But now, coordinators are planning around the COVID-19 pandemic.
“Summer is a moving target this year,” Lynne Sullivan, City Connects’ Director of Implementation, says. School districts are trying to figure out what programs they can safely offer. Some camps are closing. And parents, especially those who have to go to work, are facing uncertainty.
“One of the things that coordinators are trying to balance this summer is an emphasis on trying to make up for academic learning loss and address students’ need for social-emotional support,” Sullivan adds.
In City Connect schools across the country, this means connecting students to a mix of creative opportunities.
“In Hamilton County in Tennessee,” Sullivan says, “coordinators are voluntarily keeping student support teams going over the summer so they can continue to discuss students and ensure that the supports they need are in place.”
And in Boston, City Connects’ community partner Big Brothers Big Sisters of Eastern Massachusetts has committed to keeping students virtually connected to their mentors during the summer.
In Dayton, Ohio, Adairia Kelly, the coordinator at DECA Prep, has helped create a summer reading program that uses City Connects’ tiers of strengths and needs. Students in tier 1 who have the least risks are enrolled in a traditional summer reading program. Students in tiers 2 and 3 who face more risks participate in the reading program with additional support, including access to a live teacher for tier 3 students.
Megan Bettelon, a City Connects coordinator at Dayton’s Our Lady of the Rosary Catholic School, is referring students to a virtual summer theater program created by Disney, The Lion King Experience at Home.
Community partners are also important in Ohio. Among them is the Kroc Center, which typically runs a summer camp program. This year, instead, Kroc is offering families themed camp boxes. Families can sign up to receive a box each week that includes activities focused on topics like cooking and nature.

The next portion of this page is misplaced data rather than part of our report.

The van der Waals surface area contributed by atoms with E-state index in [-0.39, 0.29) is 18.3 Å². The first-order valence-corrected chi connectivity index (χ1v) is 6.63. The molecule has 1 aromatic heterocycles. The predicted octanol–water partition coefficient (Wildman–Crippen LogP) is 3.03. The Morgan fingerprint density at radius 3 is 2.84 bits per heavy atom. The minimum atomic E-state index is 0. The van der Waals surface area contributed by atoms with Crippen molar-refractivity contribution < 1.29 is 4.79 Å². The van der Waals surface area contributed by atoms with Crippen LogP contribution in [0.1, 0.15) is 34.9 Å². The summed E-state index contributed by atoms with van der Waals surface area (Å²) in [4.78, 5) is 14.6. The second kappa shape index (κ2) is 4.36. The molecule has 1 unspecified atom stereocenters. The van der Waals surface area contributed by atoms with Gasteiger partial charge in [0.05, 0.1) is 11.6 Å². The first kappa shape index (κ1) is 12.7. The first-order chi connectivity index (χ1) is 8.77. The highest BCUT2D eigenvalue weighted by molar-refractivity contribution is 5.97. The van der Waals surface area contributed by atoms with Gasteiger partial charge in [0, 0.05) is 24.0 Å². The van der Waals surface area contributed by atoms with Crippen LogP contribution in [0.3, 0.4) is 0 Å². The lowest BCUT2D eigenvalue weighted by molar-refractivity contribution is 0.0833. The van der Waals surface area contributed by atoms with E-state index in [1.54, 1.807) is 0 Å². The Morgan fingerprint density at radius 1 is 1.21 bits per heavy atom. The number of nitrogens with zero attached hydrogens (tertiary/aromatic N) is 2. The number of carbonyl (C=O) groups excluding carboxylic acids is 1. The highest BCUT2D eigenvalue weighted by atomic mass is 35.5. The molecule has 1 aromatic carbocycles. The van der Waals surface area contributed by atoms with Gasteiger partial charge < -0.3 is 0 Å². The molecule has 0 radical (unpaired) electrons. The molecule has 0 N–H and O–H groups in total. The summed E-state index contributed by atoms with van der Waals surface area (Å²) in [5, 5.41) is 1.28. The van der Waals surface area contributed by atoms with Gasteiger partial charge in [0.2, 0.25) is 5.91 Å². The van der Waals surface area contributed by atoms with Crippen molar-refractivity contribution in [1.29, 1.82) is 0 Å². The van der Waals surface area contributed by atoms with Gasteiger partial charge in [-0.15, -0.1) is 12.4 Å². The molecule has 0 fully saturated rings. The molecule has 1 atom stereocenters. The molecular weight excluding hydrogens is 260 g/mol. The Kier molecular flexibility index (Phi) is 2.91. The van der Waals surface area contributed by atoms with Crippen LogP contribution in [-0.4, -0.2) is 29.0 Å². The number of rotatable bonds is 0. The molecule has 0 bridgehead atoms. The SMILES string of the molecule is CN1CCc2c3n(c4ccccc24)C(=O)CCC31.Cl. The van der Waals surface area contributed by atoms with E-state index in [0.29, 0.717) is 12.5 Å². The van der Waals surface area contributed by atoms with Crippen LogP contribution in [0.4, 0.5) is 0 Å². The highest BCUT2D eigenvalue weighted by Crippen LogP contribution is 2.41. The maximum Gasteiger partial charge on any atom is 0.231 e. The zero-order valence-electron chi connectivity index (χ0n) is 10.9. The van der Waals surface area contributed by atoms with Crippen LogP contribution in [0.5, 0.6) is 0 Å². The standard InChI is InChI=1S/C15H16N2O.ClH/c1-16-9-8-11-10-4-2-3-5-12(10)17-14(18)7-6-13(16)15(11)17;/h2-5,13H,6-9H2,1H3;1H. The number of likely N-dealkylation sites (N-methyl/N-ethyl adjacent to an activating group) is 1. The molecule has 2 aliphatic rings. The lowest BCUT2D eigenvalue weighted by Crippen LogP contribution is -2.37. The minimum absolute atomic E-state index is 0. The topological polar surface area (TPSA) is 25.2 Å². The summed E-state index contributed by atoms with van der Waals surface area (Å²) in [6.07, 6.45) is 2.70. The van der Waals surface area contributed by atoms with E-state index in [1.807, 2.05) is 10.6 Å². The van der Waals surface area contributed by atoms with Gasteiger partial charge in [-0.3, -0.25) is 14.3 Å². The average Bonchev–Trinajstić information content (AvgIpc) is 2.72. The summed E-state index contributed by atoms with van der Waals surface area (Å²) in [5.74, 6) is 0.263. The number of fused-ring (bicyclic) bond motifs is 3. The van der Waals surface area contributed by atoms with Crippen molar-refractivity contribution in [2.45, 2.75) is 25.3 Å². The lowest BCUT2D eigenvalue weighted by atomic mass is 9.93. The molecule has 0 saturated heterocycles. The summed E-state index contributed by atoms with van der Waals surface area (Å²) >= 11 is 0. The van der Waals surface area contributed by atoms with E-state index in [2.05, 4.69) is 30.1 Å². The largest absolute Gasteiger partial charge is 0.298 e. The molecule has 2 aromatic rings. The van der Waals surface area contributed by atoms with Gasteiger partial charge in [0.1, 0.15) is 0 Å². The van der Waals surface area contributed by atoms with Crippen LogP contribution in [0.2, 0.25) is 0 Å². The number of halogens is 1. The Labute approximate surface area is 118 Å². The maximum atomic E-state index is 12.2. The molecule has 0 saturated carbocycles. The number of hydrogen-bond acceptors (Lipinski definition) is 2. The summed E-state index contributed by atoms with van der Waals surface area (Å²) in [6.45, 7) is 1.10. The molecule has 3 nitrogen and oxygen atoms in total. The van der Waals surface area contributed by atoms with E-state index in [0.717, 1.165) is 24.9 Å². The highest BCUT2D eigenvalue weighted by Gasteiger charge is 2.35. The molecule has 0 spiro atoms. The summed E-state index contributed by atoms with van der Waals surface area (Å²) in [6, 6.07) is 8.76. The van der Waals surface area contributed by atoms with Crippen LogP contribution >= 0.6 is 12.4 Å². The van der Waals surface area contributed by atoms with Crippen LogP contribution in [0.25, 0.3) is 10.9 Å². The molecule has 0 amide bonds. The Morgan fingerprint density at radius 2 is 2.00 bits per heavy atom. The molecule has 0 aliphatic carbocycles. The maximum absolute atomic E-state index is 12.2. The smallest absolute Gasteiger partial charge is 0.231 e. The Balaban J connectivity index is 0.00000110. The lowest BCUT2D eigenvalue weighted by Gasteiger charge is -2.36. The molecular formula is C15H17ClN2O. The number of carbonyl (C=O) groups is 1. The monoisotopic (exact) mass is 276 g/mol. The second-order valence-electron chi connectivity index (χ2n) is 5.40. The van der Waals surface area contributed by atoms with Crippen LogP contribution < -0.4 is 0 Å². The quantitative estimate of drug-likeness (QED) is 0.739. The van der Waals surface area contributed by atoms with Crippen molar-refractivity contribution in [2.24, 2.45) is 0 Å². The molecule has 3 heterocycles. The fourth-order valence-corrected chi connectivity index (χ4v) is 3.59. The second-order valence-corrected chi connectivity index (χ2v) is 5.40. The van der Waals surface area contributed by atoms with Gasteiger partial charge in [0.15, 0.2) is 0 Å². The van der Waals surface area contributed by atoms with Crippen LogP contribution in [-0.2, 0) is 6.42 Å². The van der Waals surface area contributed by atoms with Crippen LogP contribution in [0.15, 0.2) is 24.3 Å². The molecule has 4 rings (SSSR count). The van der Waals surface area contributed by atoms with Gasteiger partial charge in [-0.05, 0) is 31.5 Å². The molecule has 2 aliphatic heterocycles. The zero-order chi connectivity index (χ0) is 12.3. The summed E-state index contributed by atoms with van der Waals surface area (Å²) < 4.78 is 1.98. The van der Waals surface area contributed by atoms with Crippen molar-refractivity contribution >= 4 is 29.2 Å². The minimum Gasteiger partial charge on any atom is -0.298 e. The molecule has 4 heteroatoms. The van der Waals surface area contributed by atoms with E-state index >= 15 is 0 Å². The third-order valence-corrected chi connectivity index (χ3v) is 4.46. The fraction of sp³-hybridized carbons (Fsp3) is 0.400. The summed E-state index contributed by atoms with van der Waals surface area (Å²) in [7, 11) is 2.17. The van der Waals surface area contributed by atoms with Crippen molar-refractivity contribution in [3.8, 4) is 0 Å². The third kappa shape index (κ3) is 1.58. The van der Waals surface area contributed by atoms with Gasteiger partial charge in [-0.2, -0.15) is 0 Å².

In Minnesota, schools are offering distance learning programs that coordinators will participate in to stay connected to students. And one coordinator will have virtual summer office hour times when students can check-in.
“Even though they have a 10-month contract, many coordinators want to continue meeting or checking in with students throughout the summer,” City Connects’ Minnesota Program Manager Laurie Acker says. “Coordinators just feel that at this time the students need that.”
To help students spend some of their summer hours outside and take a break from the computer screens that have become pandemic necessities, coordinators are also thinking of activities, like games and scavenger hunts, that students can do and then share information about during virtual check-ins. Students could, for example, report on birds they’ve seen or other aspects of nature.
And Minnesota coordinators are also referring students to summer activities at the YMCA and to virtual Girl Scout events.
Although the pandemic has created daunting obstacles, it has also created vital opportunities.
“Some coordinators have had stronger relationships with families and kids who normally didn’t want to talk with them,” Acker says. Another coordinator says students linger during Zoom check-ins.
By building on these new connections, strengthening existing connections, and remaining flexible and creative, coordinators are ensuring that students have productive summers that will prepare them for whatever comes in the fall.